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  #75  
Old Posted Nov 12, 2018, 12:30 AM
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I forgot about this development. Oh man... only in NY does one forget about a 775 ft development.
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  #76  
Old Posted Dec 1, 2018, 7:10 AM
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Extell’s UWS tower could be imperiled if city cracks down on this building trick
DOB says project doesn't violate zoning code


Quote:
The city’s Department of Building says Extell Development’s Upper West Side apartment building abides by current zoning rules — but the battle over the tower’s height might be far from over.

Extell plans a 770-foot tower at 50 West 66th Street, a project that some city officials and residents have publicly opposed through a zoning challenge filed with the DOB. On Thursday, City Council member Helen Rosenthal, who opposes the project, announced that the DOB had rejected the challenge.

But the de Blasio administration announced earlier this year that it would regulate a key design feature of Extell’s project: structural voids. These are floors for a building’s mechanical equipment, but developers have increasingly used the space as a way to boost the height of their luxury towers without adding additional residential space. Doing so allows the developers to charge more per square foot. According to Crain’s, the city is expected to announce reforms to the structural voids by the end of the year.

“I’m hopeful Mayor de Blasio will still make good on his promise, via zoning changes, before [the DOB] approves this 770-foot building,” Rosenthal said.
=====================
TRD
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  #77  
Old Posted Dec 4, 2018, 3:34 AM
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Snøhetta-designed Upper West Side tower can rise, says DOB

Quote:
Last year, Snøhetta revealed its designs for Extell’s Upper West Side tower at 50 West 66th Street, which were met by opposition from some local residents, along with City Councilmember Helen Rosenthal.

The argument was that the proposed 775-foot-tall tower was “out of context” for the neighborhood and City Council land use staff believed that zoning code does not permit a project this tall at the location where the building will rise. Those in opposition also took issue with the empty spaces between several floors that boosts the building’s overall height without actually adding any extra square footage, stating that this was a tactic used to make the upper apartments more profitable. However, the Department of Buildings says otherwise.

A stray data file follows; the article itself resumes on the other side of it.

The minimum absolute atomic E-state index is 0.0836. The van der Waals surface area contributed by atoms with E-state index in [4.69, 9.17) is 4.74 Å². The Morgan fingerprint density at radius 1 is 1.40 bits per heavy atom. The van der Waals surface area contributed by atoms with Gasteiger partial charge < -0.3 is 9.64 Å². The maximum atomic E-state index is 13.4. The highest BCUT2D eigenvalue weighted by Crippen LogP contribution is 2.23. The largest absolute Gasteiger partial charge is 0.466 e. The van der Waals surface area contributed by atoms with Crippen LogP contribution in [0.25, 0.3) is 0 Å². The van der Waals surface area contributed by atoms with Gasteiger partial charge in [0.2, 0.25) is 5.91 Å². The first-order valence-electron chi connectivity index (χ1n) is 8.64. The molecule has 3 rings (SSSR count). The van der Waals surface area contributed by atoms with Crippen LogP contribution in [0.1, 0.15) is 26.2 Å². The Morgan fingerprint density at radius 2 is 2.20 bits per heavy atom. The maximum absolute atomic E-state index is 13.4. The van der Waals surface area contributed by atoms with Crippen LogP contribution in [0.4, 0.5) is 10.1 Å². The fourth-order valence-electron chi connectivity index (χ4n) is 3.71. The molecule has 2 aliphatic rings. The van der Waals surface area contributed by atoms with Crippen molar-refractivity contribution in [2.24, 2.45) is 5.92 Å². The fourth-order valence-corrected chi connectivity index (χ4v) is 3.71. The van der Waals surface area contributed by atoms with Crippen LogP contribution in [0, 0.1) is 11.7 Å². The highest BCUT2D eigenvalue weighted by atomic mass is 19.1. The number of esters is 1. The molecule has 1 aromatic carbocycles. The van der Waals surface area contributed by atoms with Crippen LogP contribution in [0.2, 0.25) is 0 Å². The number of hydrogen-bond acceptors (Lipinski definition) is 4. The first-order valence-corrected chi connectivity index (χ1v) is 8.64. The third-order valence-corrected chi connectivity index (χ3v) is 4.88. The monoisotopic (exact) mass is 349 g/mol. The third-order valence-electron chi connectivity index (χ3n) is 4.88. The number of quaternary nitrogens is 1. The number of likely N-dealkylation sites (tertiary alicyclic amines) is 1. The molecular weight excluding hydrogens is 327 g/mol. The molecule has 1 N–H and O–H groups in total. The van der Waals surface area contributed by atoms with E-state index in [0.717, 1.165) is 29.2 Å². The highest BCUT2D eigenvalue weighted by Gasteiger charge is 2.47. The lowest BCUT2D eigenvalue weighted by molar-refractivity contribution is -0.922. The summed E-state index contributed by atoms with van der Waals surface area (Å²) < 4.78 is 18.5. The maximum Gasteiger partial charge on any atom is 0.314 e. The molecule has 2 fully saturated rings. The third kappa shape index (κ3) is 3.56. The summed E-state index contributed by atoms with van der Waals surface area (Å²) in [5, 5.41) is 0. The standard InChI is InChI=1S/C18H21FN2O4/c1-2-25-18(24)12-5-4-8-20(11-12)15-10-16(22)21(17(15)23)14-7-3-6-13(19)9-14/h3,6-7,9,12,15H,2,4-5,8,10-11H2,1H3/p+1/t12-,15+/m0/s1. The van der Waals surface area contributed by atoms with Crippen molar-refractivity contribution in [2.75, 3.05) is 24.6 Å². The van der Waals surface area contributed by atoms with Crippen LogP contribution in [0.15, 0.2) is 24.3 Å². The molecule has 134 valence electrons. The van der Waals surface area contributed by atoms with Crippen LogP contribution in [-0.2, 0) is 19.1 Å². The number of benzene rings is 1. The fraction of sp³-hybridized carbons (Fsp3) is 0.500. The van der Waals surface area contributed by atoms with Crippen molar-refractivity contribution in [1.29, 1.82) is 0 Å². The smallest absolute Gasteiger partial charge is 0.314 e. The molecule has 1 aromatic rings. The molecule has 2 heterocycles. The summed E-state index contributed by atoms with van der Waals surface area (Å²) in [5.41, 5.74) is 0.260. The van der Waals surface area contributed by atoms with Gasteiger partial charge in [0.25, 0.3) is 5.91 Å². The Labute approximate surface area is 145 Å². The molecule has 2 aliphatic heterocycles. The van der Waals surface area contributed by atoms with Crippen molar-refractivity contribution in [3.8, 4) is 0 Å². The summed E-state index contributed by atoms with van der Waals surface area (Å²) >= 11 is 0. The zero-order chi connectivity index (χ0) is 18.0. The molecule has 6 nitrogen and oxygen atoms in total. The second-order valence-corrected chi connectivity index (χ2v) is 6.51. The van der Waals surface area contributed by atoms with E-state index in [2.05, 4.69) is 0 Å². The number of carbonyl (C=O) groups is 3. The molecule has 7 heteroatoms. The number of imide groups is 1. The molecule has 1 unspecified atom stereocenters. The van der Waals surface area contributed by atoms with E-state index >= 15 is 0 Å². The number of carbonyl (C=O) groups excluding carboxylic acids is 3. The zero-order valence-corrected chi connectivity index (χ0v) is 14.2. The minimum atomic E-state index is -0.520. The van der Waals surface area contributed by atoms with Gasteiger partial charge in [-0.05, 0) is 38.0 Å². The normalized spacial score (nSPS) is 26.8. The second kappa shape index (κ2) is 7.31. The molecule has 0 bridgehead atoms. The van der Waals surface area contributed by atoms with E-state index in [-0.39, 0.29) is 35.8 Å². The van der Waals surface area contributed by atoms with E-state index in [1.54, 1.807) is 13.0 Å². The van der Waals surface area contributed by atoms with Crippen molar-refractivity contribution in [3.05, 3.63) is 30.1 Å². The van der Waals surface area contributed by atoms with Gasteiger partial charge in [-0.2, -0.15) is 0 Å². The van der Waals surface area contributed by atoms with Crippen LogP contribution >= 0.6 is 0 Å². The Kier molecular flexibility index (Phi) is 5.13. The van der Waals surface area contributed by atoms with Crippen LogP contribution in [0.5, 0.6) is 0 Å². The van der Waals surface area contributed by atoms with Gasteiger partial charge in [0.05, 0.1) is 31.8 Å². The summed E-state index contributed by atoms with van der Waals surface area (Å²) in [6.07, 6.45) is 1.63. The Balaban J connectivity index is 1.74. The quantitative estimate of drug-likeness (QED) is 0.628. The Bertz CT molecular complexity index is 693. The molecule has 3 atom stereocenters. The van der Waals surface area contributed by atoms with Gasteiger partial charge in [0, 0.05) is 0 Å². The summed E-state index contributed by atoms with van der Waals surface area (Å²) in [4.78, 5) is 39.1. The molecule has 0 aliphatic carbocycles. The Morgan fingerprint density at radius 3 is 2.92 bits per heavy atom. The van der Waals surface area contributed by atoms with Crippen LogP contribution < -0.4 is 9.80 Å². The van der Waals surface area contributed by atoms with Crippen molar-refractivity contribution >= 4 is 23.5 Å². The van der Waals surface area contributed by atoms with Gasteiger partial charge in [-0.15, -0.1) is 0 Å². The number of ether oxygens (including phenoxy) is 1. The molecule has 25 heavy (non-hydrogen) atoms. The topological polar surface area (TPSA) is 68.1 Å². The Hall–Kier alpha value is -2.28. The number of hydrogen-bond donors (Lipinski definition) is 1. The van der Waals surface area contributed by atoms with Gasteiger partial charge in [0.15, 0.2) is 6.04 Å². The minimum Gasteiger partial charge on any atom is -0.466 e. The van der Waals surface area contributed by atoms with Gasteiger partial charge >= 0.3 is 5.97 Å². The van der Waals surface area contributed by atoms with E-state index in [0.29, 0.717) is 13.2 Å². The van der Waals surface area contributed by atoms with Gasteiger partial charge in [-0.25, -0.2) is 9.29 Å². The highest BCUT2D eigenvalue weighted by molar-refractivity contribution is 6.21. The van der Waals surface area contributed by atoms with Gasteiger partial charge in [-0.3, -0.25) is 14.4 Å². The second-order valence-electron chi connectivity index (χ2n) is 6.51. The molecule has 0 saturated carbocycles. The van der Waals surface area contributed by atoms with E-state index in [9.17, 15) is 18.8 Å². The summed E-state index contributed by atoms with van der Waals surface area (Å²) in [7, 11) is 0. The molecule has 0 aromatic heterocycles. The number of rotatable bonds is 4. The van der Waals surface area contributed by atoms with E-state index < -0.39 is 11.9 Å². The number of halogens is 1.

“We carefully reviewed the community challenge, but determined that the arguments therein were not valid,” said a DOB spokesperson in a statement to Crain’s New York. Ultimately, it was determined that the hollow spaces were within building and zoning codes.

If the tower is approved as planned, it will become the neighborhood’s tallest building, surpassing the planned 668-foot skyscraper at 200 Amsterdam Avenue. The de Blasio administration had said that it would crack down on structural voids, however, no new legislation that would do so has been introduced. Nevertheless, Rosenthal remains hopeful that the mayor will “make good on his promise, via zoning changes” before the 775-foot tower is approved.
======================
CurbedNY
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  #78  
Old Posted Dec 6, 2018, 1:57 AM
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  #79  
Old Posted Jan 1, 2019, 4:28 PM
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  #80  
Old Posted Jan 1, 2019, 7:56 PM
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Glad this is making headway.

Both the UWS and UES are making a lot of progress, especially having new tallest(s) for those respective neighborhoods.